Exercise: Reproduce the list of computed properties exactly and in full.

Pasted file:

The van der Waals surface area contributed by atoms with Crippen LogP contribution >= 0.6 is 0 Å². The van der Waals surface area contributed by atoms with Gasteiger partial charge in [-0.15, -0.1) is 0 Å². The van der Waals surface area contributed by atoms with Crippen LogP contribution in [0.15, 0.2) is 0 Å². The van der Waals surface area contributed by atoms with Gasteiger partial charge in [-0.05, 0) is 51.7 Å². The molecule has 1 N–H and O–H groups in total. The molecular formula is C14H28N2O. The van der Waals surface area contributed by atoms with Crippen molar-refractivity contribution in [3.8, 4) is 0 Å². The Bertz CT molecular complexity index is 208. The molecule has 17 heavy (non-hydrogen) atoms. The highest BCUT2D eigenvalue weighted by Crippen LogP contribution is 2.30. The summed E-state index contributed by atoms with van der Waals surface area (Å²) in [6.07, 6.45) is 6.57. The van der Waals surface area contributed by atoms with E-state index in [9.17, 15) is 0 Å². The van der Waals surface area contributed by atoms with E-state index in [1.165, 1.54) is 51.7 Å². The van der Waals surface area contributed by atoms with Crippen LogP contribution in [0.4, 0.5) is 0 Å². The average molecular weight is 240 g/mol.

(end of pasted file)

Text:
The van der Waals surface area contributed by atoms with Crippen LogP contribution >= 0.6 is 0 Å². The van der Waals surface area contributed by atoms with Gasteiger partial charge in [-0.15, -0.1) is 0 Å². The van der Waals surface area contributed by atoms with Crippen LogP contribution in [0.15, 0.2) is 0 Å². The van der Waals surface area contributed by atoms with Gasteiger partial charge in [-0.05, 0) is 51.7 Å². The molecule has 1 N–H and O–H groups in total. The molecular formula is C14H28N2O. The van der Waals surface area contributed by atoms with Crippen molar-refractivity contribution in [3.8, 4) is 0 Å². The Bertz CT molecular complexity index is 208. The molecule has 17 heavy (non-hydrogen) atoms. The highest BCUT2D eigenvalue weighted by Crippen LogP contribution is 2.30. The summed E-state index contributed by atoms with van der Waals surface area (Å²) in [6.07, 6.45) is 6.57. The van der Waals surface area contributed by atoms with E-state index in [9.17, 15) is 0 Å². The van der Waals surface area contributed by atoms with E-state index in [1.165, 1.54) is 51.7 Å². The van der Waals surface area contributed by atoms with Crippen LogP contribution in [0.4, 0.5) is 0 Å². The average molecular weight is 240 g/mol.